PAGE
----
Blooming Lewis’s Flax in the Wasatch Mountains

/, Morgan County, Utah, Wasatch Mountains, Wildflowers/Blooming Lewis’s Flax in the Wasatch Mountains

Hoverfly on Lewis's FlaxHoverfly on Lewis’s Flax – Nikon D500, f7.1, 1/1000, ISO 320, Nikkor 500mm VR with 1.4x TC, natural light

Spring has almost given way to summer in the Salt Lake Valley but in some areas of the mountains that surround the valley spring is still on going and at the highest elevations it has only just begun. I love that I can escape the heat of the valley simply by going up into the mountains and I also love seeing the wildflowers that bloom up there.

Long before I became a bird photographer one of my passions was photographing flowers whether they were cultivated or wild, some of my first digital images taken with my Sony Mavica were of flowers and flowering shrubs that I grew in my backyard. That seems so very long ago. Now my primary focus is on birds but I still can’t resist photographing wildflowers and if the wildflowers have insects on them that is even better.

One of my favorite wildflowers is Lewis’s Flax, I love how the blossoms move in a breeze because it seems like they are dancing and their blue color is appealing to my eyes.

Single Lewis's Flax bloomSingle Lewis’s Flax bloom – Nikon D500, f7.1, 1/1000, ISO 320, Nikkor 500mm VR with 1.4x TC, natural light

So yesterday when I saw some Lewis’s Flax not far from a creek I aimed my lens at them and took some photos because they won’t be blooming for very long and because they are so beautiful. Lewis’s Flax is also called Prairie Flax and Wild Blue Flax and the scientific name is Linum lewisii.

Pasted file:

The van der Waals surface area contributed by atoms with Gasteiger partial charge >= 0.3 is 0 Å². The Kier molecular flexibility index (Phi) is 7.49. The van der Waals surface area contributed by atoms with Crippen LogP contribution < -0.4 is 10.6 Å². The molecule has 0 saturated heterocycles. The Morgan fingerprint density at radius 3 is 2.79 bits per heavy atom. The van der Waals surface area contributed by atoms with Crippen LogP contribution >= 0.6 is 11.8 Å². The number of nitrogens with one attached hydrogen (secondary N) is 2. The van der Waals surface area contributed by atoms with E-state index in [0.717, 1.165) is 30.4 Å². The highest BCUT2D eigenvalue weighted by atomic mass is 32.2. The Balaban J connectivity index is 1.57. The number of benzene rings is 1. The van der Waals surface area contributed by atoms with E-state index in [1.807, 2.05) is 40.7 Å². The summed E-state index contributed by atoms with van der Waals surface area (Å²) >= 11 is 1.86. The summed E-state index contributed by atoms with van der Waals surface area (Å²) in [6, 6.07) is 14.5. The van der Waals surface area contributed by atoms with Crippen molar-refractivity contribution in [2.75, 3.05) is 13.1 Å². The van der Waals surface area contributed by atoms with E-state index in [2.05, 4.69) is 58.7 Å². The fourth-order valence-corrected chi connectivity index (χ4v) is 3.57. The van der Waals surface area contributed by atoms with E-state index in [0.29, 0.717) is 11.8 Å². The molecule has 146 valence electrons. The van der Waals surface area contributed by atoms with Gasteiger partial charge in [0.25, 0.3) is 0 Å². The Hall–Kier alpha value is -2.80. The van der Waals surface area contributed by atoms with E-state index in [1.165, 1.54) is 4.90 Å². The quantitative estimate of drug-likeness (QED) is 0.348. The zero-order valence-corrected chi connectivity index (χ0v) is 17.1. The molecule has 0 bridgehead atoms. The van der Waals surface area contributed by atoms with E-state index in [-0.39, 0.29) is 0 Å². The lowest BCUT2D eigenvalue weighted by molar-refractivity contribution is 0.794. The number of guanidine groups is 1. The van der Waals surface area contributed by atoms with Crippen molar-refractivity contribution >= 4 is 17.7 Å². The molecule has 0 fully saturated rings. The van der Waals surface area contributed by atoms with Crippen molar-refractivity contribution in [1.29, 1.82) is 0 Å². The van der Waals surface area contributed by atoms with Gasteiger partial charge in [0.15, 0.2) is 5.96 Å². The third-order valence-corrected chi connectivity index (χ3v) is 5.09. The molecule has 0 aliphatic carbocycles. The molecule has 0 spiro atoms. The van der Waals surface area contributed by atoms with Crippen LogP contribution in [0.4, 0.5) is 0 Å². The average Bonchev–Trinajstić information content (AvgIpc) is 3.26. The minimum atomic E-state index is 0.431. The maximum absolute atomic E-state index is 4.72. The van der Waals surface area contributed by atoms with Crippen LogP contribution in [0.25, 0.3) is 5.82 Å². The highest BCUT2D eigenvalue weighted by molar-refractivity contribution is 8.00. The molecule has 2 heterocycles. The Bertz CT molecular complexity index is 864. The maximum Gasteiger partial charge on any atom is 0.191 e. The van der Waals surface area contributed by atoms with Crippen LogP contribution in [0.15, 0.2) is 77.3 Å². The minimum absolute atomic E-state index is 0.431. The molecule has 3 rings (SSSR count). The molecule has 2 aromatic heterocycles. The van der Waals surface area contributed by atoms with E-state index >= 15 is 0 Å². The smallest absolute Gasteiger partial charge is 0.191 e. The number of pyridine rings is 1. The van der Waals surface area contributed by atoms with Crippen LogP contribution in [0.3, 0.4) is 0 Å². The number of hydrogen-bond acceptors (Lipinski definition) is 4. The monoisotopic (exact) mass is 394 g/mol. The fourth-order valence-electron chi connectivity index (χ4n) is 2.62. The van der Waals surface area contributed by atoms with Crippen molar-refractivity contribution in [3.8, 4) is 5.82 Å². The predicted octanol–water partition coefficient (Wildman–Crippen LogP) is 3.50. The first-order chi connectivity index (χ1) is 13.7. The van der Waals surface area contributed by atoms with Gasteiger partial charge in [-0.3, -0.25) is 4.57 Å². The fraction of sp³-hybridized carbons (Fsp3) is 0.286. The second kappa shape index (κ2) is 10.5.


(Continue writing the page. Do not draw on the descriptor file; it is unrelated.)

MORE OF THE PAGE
Lewis's Flax in Morgan County, UtahLewis’s Flax in Morgan County, Utah – Nikon D500, f10, 1/640, ISO 320, Nikkor 500mm VR with 1.4x TC, natural light

Lewis’s Flax can be found in roughly 3/4 of North America from Alaska and subarctic Canada south to northern Mexico. The plants are drought tolerant and are beneficial because the flowers attract large numbers of native bees.

I’m always happy to see Lewis’s Flax in bloom dancing in the breeze.

Life is good.


I believe the hoverfly in the first photo is a Bird Hoverfly – Eupeodes volucris


  1. April Olson June 10, 2017 at 12:18 pm

    Very nice photo.

  2. Patty Chadwick June 10, 2017 at 10:11 am

    Ok…jumped to conclusions…not a bee…so dazzled by beauty of flowers, I didn’t check out the “bee” very closely.

  3. Patty Chadwick June 10, 2017 at 9:28 am

    Oh, Mia! What a treat it is to see one of your amazing flower portraits! NOBODY does that better!!! I also love blue, so this is a triple treat! The bee in the first is a wonderful bonus….I seldom see bees anymore…scary! My sore soul needed this. Thank you….

  4. Liz Cormack June 10, 2017 at 8:12 am

    What a lovely wildflower.

  5. pennypinchadventure Tim Traver June 10, 2017 at 5:49 am

    Very pretty!

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